Loading ...
Home » Spaces » Smart-UPS & Symmetra LX / RM » discussion » General » My APC Smart-UPS SMT750VA LCD 230V is running hot

My APC Smart-UPS SMT750VA LCD 230V is running hot

Discussion in Smart-UPS & Symmetra LX / RM started by Luka , 7/8/2017 10:24 PM
Login to follow, share, and participate in this space.
Not a member?Join now
  • lukakovacica
    Luka
    New Member New Member
    Luka 7/8/2017 10:24 PM

    Hello,

    Today I have checked my UPS and it felt quite warm to the touch. I checked the battery temperature and it said it was just over 42 degrees Celsius. This is too hot for a battery. What could be the issue, the UPS is 1 month old and was made in February 2017. Where is the battery sensor located? The battery compartment does not fell that hot on the sides.

    Kind regards, 

    Luka

  • Meck
    Merick
    =S= Representative
    Merick 7/10/2017 3:50 PM (in response to Luka)

    Hi Luka,

    Sorry to hear that you are having some issue with your UPS,  have you checked the batteries inside the UPS?  If the batteries are the cause of the issue,  I would recommend that you call our technical support at 1-800-800-4272 to properly assess the issue.

    Regards

  • Wolf
    Wolf
    Novice Novice
    Wolf 7/11/2017 5:27 PM (in response to Luka)

    hello,

    The temperature inside the UPS is always higher than the room ambient temperature. My Smart UPS 750 (one generation older model than yours, but otherwise very similar in specs) usually measures 33 degrees celsius internal temperature when the room ambient temperature is 19-20 degrees celsius. So if the room ambient temperature is high, then the UPS internal temperature will raise accordingly as well.

    I had to replace batteries in my unit the last summer, and before that happened, I noticed that the internal temperature has risen to 38 degrees celsius (from 33 degrees measured under normal circumstances), while the room ambient temperature remained the same 19-20 degrees. This was because the batteries had one or more shorted cells which caused them to withdraw larger charger current than the usual float charging current, resulting in more generated heat. Given that your unit is quite new, the chances of your batteries gone bad are small, but possible. Only way to tell for sure is to test their capacity.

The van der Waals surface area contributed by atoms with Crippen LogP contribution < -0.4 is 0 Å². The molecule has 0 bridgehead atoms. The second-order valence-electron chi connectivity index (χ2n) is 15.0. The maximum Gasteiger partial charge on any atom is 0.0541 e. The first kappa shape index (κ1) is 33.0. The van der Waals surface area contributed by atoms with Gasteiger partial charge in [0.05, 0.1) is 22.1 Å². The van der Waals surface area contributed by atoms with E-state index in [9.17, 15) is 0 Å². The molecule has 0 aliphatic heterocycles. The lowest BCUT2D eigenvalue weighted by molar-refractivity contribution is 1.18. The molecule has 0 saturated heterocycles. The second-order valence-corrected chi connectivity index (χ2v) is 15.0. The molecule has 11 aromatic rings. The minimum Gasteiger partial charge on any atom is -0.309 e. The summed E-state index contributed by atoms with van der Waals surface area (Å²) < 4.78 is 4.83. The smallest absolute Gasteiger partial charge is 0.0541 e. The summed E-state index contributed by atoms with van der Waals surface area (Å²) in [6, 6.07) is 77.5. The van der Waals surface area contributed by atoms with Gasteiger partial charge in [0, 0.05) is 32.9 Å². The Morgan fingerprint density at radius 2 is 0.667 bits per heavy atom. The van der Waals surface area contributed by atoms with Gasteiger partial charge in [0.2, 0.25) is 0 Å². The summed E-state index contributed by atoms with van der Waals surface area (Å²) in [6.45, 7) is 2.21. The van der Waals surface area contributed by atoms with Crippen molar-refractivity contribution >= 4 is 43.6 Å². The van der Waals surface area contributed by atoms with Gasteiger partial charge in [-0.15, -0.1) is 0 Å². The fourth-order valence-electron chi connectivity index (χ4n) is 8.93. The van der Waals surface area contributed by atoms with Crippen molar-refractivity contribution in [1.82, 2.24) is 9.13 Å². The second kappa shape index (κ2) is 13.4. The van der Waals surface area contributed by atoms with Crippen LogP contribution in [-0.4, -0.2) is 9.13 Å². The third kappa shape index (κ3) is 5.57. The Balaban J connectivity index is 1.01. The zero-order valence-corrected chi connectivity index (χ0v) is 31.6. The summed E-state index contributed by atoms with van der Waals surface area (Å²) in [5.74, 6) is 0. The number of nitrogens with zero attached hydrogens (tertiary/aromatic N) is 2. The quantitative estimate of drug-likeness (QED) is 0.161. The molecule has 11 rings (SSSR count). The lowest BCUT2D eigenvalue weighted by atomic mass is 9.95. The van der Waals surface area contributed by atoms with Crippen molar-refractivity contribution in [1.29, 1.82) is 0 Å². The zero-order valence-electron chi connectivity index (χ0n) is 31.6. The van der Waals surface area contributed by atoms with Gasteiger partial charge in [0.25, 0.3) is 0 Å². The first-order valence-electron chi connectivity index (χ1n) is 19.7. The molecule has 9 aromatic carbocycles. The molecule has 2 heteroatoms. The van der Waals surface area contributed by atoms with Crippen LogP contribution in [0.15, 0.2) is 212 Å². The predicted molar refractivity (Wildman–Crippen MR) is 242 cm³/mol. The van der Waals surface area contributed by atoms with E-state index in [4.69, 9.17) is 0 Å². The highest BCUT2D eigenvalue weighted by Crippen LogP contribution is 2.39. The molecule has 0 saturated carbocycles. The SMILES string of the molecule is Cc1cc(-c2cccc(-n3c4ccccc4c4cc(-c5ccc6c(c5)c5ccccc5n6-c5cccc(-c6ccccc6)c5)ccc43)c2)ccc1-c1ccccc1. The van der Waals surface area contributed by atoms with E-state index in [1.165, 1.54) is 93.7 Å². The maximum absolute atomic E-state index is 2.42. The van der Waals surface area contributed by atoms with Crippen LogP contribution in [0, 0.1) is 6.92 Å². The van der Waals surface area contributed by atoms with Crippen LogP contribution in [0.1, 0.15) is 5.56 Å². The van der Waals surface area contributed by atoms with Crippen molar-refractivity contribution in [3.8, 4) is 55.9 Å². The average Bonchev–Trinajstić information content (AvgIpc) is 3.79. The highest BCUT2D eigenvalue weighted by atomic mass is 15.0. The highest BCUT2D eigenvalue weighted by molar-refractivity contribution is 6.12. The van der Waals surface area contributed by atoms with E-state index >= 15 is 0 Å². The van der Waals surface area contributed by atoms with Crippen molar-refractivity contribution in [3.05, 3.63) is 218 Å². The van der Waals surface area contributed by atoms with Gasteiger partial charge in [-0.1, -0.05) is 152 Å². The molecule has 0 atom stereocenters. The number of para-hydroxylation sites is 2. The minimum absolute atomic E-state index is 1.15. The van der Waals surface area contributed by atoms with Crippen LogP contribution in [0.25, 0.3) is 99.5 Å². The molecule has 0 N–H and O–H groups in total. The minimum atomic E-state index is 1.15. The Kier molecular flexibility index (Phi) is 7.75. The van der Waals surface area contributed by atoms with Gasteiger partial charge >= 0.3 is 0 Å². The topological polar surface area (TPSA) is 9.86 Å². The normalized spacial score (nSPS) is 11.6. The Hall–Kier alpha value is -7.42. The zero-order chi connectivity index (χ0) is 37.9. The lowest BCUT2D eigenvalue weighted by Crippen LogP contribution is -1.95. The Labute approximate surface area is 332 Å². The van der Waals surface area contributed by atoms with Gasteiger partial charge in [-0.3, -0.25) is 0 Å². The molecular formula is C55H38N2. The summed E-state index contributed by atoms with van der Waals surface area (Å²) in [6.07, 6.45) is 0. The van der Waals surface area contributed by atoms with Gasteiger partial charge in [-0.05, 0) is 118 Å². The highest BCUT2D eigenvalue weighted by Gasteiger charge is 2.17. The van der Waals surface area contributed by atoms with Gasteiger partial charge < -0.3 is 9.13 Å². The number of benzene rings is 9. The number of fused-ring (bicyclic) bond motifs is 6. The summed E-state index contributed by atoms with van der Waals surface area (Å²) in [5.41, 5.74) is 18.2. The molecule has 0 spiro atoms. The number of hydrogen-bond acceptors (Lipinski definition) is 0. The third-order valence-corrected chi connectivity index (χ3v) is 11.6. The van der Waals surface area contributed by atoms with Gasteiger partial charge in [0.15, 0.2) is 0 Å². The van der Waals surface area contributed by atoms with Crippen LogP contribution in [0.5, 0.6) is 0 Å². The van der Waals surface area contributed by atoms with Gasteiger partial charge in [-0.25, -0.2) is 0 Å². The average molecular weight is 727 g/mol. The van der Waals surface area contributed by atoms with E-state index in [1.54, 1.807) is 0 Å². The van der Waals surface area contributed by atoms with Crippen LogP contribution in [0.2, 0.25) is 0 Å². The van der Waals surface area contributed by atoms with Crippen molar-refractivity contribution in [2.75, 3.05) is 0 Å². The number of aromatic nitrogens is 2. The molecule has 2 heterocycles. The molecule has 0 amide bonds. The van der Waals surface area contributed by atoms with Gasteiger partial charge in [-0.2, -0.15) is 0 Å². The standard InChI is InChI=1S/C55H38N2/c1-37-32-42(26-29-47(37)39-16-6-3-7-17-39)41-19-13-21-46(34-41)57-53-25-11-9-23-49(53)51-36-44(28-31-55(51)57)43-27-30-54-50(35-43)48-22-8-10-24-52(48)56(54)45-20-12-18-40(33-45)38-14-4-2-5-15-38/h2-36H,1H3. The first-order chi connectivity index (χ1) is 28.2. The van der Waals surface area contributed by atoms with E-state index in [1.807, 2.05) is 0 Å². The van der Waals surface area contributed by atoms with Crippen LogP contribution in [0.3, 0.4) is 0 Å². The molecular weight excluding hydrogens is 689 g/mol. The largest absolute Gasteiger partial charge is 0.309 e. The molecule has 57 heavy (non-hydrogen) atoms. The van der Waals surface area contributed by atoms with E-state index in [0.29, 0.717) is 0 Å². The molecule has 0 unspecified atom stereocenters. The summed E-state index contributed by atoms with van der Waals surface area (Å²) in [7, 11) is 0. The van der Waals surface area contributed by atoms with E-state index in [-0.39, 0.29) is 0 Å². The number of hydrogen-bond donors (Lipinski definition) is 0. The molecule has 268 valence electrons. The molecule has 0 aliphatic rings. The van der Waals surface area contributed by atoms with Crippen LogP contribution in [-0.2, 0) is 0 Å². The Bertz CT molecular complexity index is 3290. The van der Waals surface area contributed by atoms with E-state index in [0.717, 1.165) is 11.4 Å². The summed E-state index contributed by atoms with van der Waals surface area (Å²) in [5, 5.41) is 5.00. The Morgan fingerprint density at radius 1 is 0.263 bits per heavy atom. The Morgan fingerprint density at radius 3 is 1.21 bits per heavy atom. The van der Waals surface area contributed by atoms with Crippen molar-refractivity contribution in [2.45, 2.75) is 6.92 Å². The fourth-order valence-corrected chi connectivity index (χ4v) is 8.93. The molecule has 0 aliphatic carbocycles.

• lukakovacica
    Luka
    New Member New Member
    Luka 7/12/2017 8:52 AM (in response to Wolf)

    Thank you Wolf for a reply, 

    I've kind of resolved my issue by using an old PC fan and I just moved it towards the UPS. The temperature in the room is about 27 degrees Celsius (now, in the summer) and the temperature in the UPS was before I started cooling about 42 degrees Celsius under normal conditions. That's a delta of 15 degrees Celsius. Now the temperature in the UPS is around 29 degrees Celsius. I have also tested the capacity by unplugging the UPS, until it discharges the batteries completely and it's still the same. 

    The sensor readings probably don't show the actual battery temperature, I had a feeling that the batteries aren't that hot, when I touched the side of the UPS, where the batteries are located. Could that sensor just measure the chassis of the UPS or the conversion circuit?

    Kind regards, 

    Luka

  • Wolf
    Wolf
    Novice Novice
    Wolf 7/19/2017 8:03 AM (in response to Luka)

    If the thermistor is located in the same position as it is with older models, then it measures the inverter circuit temperature (eg. The location with heatsinks and mosfets) this location is usually warm even during non-battery operation because the charger utilizes the inverter 'in reverse'  to push current into the battery. Due to the tight space inside, the transformer runs hot as well which affects the detected temperature. 

    Your ups temperature is appropriate given the ambient temperature. It is good that you put some active cooling there to increase the airflow. 

  • Page 1 of 1 (5 items)
Choose your language:  
powered by Communifire
Version 5.2.6420.11692